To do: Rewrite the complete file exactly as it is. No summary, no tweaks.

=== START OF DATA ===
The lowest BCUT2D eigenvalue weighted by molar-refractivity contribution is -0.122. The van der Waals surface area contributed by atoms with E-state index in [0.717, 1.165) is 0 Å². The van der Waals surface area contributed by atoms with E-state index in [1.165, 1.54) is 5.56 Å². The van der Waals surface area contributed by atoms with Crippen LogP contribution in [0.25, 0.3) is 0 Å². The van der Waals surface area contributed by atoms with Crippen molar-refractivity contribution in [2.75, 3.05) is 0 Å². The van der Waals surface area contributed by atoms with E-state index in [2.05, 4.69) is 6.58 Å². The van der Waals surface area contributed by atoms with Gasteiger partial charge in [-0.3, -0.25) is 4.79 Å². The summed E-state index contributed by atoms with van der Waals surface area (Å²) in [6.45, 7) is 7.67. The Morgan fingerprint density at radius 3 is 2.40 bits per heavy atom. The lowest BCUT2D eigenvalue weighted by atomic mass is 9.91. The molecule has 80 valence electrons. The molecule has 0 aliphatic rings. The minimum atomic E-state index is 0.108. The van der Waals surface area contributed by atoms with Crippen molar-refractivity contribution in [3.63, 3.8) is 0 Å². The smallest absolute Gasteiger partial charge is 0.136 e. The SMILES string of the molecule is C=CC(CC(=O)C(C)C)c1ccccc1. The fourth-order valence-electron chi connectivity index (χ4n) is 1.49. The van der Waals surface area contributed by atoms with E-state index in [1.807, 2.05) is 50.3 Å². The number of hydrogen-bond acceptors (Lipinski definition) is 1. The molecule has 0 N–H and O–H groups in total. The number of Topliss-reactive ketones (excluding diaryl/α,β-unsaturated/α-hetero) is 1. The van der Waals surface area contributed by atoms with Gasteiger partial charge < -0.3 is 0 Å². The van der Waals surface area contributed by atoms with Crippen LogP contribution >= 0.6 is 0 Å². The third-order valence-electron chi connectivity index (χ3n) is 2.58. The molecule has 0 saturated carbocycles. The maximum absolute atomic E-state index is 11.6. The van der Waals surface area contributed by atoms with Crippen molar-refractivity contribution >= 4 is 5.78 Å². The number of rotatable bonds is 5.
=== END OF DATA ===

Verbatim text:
The lowest BCUT2D eigenvalue weighted by molar-refractivity contribution is -0.122. The van der Waals surface area contributed by atoms with E-state index in [0.717, 1.165) is 0 Å². The van der Waals surface area contributed by atoms with E-state index in [1.165, 1.54) is 5.56 Å². The van der Waals surface area contributed by atoms with Crippen LogP contribution in [0.25, 0.3) is 0 Å². The van der Waals surface area contributed by atoms with Crippen molar-refractivity contribution in [2.75, 3.05) is 0 Å². The van der Waals surface area contributed by atoms with E-state index in [2.05, 4.69) is 6.58 Å². The van der Waals surface area contributed by atoms with Gasteiger partial charge in [-0.3, -0.25) is 4.79 Å². The summed E-state index contributed by atoms with van der Waals surface area (Å²) in [6.45, 7) is 7.67. The Morgan fingerprint density at radius 3 is 2.40 bits per heavy atom. The lowest BCUT2D eigenvalue weighted by atomic mass is 9.91. The molecule has 80 valence electrons. The molecule has 0 aliphatic rings. The minimum atomic E-state index is 0.108. The van der Waals surface area contributed by atoms with Crippen molar-refractivity contribution in [3.63, 3.8) is 0 Å². The smallest absolute Gasteiger partial charge is 0.136 e. The SMILES string of the molecule is C=CC(CC(=O)C(C)C)c1ccccc1. The fourth-order valence-electron chi connectivity index (χ4n) is 1.49. The van der Waals surface area contributed by atoms with E-state index in [1.807, 2.05) is 50.3 Å². The number of hydrogen-bond acceptors (Lipinski definition) is 1. The molecule has 0 N–H and O–H groups in total. The number of Topliss-reactive ketones (excluding diaryl/α,β-unsaturated/α-hetero) is 1. The van der Waals surface area contributed by atoms with Gasteiger partial charge < -0.3 is 0 Å². The van der Waals surface area contributed by atoms with Crippen LogP contribution >= 0.6 is 0 Å². The third-order valence-electron chi connectivity index (χ3n) is 2.58. The molecule has 0 saturated carbocycles. The maximum absolute atomic E-state index is 11.6. The van der Waals surface area contributed by atoms with Crippen molar-refractivity contribution >= 4 is 5.78 Å². The number of rotatable bonds is 5.